In patients with suspected acute renal artery occlusion, serum LDH has been found to be a very sensitive marker of infarction. However, cases that present early after the infarction may not show elevation of LDH, and it may be necessary to repeat LDH measurement after 24 hours. Urinary LDH can be helpful in differentiating the causes of serum LDH elevation. Contrast enhanced CT is safe, non-invasive, easily available, and highly accurate. Renal angiography is not required unless an operative approach is considered. (8)
In our case a confident clinical diagnosis of acute appendicitis was made.
An IVP or contrast CT might have been of great value in revealing the correct diagnosis, but these were not indicated, as the patient did not have microscopic haematuria or flank pain.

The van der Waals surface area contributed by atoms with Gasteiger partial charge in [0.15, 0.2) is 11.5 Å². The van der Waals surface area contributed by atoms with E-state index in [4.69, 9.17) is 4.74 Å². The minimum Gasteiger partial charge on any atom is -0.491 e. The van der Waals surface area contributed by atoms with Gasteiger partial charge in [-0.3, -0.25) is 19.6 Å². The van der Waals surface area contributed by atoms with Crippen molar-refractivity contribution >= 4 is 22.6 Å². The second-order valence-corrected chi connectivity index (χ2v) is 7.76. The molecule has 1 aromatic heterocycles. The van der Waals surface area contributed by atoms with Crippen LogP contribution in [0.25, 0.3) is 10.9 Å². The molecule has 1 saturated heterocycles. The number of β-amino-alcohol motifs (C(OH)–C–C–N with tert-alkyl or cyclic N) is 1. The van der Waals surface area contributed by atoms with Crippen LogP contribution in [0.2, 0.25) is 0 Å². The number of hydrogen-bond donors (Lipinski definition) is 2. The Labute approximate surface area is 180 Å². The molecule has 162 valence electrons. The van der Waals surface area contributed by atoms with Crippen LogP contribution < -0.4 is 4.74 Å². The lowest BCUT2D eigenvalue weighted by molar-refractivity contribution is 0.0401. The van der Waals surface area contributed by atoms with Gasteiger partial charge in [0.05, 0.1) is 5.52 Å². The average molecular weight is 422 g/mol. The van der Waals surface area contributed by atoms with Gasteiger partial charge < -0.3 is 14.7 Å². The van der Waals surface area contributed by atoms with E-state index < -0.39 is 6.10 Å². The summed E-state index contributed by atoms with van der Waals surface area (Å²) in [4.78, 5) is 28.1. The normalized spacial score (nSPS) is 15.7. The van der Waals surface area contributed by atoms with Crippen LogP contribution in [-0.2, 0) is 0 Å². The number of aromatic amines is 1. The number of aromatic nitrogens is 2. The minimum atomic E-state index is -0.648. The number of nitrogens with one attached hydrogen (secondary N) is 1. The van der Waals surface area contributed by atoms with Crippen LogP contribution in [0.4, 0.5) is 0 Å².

Once renal artery occlusion has been diagnosed, the time of ischaemia of the affected kidney has usually passed already for trying thrombolysis or thrombectomy in the majority of these patients. In these cases, only anticoagulative drug therapy is recommended. Nephrectomy can be required if severe hypertension develops during follow-up. (9)
In our case the condition was diagnosed 2 weeks after the initial presentation, which was too late to consider thrombolysis or thrombectomy.
We present a case of acute right renal artery occlusion with an unusual presentation, which mimicked acute appendicitis. The absence of haematuria, and a normal ultrasound scan did not suggest any renal pathology. In patients with suspected acute appendicitis, a high index of suspicion should be maintained for rare diagnoses such as acute renal artery occlusion.
Dr. Sherif Abouel-Enin 14 south drive Rhyl, UK LL18 4ST Tel: 0044-779 5681 573 Email: S_enin@hotmail.com